The Johnson-Crapo housing reform measure is slated for markup April 29, and a report by Moody’s Investors Services says the GSE package could help kick-start issuance in the private-label residential mortgage-backed securities.
Johnson-Crapo is one of three primary GSE reform measures on the Hill. The other two primary contenders are the House’ PATH Act and the Senate’s Corker-Warner. HousingWire has this side-by-side breakdown of the three measures. In late March, U.S. Rep. Maxine Waters, D-Calif., unveiled her own GSE reform plan, the HOME Forward Act.
The Senate measure, introduced by Senate Banking Chairman Tim Johnson, D- S.D., and Sen. Mike Crapo, R-Idaho, has been both praised and criticized by the industry, and its fate could rest in large measure onmid-term elections.
Moody’s says that under the framework proposed in Johnson-Crapo, fewer residential mortgage loans would be eligible for inclusion in government-guaranteed securities because of changes in criteria establishing which securitizations can receive government guarantees.
“Under the bill, a new agency, the Federal Mortgage Insurance Corporation (FMIC) would provide a government backstop for eligible mortgage pools that have secured a private first loss piece of 10% through FMIC-approved risk-sharing mechanisms,” says Moody’s vice president Sang Shin.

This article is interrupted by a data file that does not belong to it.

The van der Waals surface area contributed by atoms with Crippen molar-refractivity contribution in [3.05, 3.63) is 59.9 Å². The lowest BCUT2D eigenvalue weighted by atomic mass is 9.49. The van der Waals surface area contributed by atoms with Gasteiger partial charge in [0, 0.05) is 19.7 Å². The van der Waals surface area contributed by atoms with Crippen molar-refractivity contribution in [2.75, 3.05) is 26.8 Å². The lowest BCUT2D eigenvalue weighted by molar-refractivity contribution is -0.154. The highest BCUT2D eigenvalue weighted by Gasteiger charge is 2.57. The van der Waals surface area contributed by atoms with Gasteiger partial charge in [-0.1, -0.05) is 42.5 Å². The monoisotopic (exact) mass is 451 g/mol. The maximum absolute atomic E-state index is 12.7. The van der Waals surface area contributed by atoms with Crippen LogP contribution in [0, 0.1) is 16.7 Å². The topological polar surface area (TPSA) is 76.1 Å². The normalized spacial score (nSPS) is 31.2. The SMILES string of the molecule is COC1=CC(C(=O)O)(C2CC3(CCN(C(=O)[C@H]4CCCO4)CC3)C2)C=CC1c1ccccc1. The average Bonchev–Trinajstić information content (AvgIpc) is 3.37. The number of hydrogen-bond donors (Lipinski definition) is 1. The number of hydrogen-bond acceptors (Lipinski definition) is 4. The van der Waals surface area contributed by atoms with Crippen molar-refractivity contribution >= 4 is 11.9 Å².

Loans would only be eligible for the FMIC backstop if they meet the Consumer Financial Protection Bureau’s Qualified Mortgage standards, among other requirements. These standards would be more stringent than the GSEs’ current eligibility criteria, which do not mandate that loans meet QM standards to be eligible for securitization.
Moody’s says that more issuance would likely result as well, both in the private-label and government-guaranteed securitization markets from the introduction of a common securitization platform, as outlined under the legislation.
More issuance could also occur “If the new system gives investors added confidence in the securitization market as a result of increased transparency and standardization and encourages originators or aggregators that had been on the sidelines to participate in the secondary securitization market,” Sang said.
Investor uncertainty regarding the wind down of the GSEs and its impact on mortgage rates as well as the bill’s provision keeping the existing conforming mortgage loan balance requirements could create some headwinds.
“The conforming loan provision is a shift from the Obama administration’s stance and previous housing reform proposals such as the bill introduced last year by Senators Corker and Warner,” Sang said. “Maintaining the existing maximum conforming loan balance would limit the potential increase in private-label RMBS issuance.”